from "If I Were Sixteen Today," in The Complete Prose of Marianne Moore, p. 504

November 27, 2008

Thursday of the 34th Week in Ordinary Time. Also known as Thanksgiving!

Wednesday, November 26, 2008

Happy Thanksgiving

... to all who visit here!

That is to say, Happy Thanksgiving to all visitors from the United States, which is, I think, the only country that celebrates a Thanksgiving holiday in late November ...

To the rest of you, have a great day (today and tomorrow)!

Wednesday's Marianne Moore

To use the temptations in the wilderness or the Christian symbols, blood or cross, as handy apparatus of trade, is soul-diminishing.

from The Complete Prose of Marianne Moore, p. 366

*

(Some poets I greatly admire, do this from time to time. Dylan Thomas. José García Villa.)

November 26, 2008

Wednesday of the 34th Week in Ordinary Time. Old calendar: St Sylvester and a few others.

Tuesday, November 25, 2008

Alberto de Lacerda

The tiger that walks in her gestures
Has the insolent grace of the ships


(Lines by Alberto de Lacerda quoted by Marianne Moore in her essay, "Subject, Predicate, Object," in Complete Prose, p. 505)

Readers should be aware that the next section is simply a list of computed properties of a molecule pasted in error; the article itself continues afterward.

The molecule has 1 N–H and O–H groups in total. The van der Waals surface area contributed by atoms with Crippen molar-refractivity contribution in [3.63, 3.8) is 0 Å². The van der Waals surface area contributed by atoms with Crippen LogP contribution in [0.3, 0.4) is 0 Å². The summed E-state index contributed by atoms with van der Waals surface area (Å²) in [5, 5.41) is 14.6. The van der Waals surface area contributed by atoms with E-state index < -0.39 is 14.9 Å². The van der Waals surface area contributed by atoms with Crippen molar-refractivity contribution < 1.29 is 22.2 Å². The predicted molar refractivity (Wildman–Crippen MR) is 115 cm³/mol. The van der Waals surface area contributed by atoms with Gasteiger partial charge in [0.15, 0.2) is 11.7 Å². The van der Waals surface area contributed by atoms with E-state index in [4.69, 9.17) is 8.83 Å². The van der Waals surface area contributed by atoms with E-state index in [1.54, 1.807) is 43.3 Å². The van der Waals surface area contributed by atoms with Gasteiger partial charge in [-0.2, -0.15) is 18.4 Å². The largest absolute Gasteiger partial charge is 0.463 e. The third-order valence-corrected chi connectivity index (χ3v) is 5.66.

Tuesday's Marianne Moore

[...] the testament to emotion is not volubility.

from The Complete Prose of Marianne Moore, p. 349

November 25, 2008

Memorial of St Catherine of Alexandria, virgin and martyr.

Monday, November 24, 2008

Metablogging? (I'm never sure if I'm using that word correctly)

A brief hiatus is soon to come hereabouts, from this afternoon until tomorrow afternoon, or possibly later.

Also, the Marianne Moore selections might not be a daily occurrence after today. Apologies to the legions of readers who wait each day for these excerpts with bated breath and limitless anticipation!

Spiritual oases for humanity

The Holy Father on monasteries.

Spotted at Vivificat!

Monday's Marianne Moore

I believe verbal felicity is the fruit of ardor, of diligence, and of refusing to be false.

from The Complete Prose of Marianne Moore, p. 437

November 24, 2008

Memorial of St Andrew Dung-Lac and companions.

Sunday, November 23, 2008

Sunday's Marianne Moore

I have a very special fondness for writing that is obscure, that does not quite succeed, because of the author's intuitive restraint. All that I can say is that one must be as clear as one's natural reticence allows one to be.

from The Complete Prose of Marianne Moore, p. 435

November 23, 2008

Solemnity of Christ the King.